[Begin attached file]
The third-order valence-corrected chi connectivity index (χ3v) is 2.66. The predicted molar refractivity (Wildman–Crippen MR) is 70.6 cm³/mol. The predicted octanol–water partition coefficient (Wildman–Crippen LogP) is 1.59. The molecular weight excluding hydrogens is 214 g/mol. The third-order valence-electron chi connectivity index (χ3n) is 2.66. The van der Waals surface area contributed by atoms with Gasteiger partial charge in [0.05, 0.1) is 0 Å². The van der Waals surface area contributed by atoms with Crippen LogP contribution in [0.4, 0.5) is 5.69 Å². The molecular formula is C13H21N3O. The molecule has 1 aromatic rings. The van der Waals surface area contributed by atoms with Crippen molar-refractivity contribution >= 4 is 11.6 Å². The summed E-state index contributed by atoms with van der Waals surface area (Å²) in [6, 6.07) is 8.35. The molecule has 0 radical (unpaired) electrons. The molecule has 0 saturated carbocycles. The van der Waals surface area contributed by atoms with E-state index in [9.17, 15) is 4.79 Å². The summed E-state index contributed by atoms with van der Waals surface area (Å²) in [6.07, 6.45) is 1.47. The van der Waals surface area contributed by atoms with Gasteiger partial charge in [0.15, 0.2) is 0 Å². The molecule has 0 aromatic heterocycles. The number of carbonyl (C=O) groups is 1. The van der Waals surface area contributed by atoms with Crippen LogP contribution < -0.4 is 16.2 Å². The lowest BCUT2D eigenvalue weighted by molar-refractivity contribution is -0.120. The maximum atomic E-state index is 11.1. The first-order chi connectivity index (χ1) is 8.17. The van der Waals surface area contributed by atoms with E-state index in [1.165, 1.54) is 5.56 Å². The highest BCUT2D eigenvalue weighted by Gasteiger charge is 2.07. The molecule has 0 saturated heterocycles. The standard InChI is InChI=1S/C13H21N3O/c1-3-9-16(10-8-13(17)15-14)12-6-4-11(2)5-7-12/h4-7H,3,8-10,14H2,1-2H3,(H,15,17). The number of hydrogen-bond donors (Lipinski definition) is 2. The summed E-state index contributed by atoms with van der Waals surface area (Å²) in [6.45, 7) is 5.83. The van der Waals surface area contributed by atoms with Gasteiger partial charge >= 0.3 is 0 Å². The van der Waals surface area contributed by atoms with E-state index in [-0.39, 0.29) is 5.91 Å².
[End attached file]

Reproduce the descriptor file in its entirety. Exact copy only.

The third-order valence-corrected chi connectivity index (χ3v) is 2.66. The predicted molar refractivity (Wildman–Crippen MR) is 70.6 cm³/mol. The predicted octanol–water partition coefficient (Wildman–Crippen LogP) is 1.59. The molecular weight excluding hydrogens is 214 g/mol. The third-order valence-electron chi connectivity index (χ3n) is 2.66. The van der Waals surface area contributed by atoms with Gasteiger partial charge in [0.05, 0.1) is 0 Å². The van der Waals surface area contributed by atoms with Crippen LogP contribution in [0.4, 0.5) is 5.69 Å². The molecular formula is C13H21N3O. The molecule has 1 aromatic rings. The van der Waals surface area contributed by atoms with Crippen molar-refractivity contribution >= 4 is 11.6 Å². The summed E-state index contributed by atoms with van der Waals surface area (Å²) in [6, 6.07) is 8.35. The molecule has 0 radical (unpaired) electrons. The molecule has 0 saturated carbocycles. The van der Waals surface area contributed by atoms with E-state index in [9.17, 15) is 4.79 Å². The summed E-state index contributed by atoms with van der Waals surface area (Å²) in [6.07, 6.45) is 1.47. The van der Waals surface area contributed by atoms with Gasteiger partial charge in [0.15, 0.2) is 0 Å². The molecule has 0 aromatic heterocycles. The number of carbonyl (C=O) groups is 1. The van der Waals surface area contributed by atoms with Crippen LogP contribution < -0.4 is 16.2 Å². The lowest BCUT2D eigenvalue weighted by molar-refractivity contribution is -0.120. The maximum atomic E-state index is 11.1. The first-order chi connectivity index (χ1) is 8.17. The van der Waals surface area contributed by atoms with E-state index in [1.165, 1.54) is 5.56 Å². The highest BCUT2D eigenvalue weighted by Gasteiger charge is 2.07. The molecule has 0 saturated heterocycles. The standard InChI is InChI=1S/C13H21N3O/c1-3-9-16(10-8-13(17)15-14)12-6-4-11(2)5-7-12/h4-7H,3,8-10,14H2,1-2H3,(H,15,17). The number of hydrogen-bond donors (Lipinski definition) is 2. The summed E-state index contributed by atoms with van der Waals surface area (Å²) in [6.45, 7) is 5.83. The van der Waals surface area contributed by atoms with Gasteiger partial charge >= 0.3 is 0 Å². The van der Waals surface area contributed by atoms with E-state index in [-0.39, 0.29) is 5.91 Å².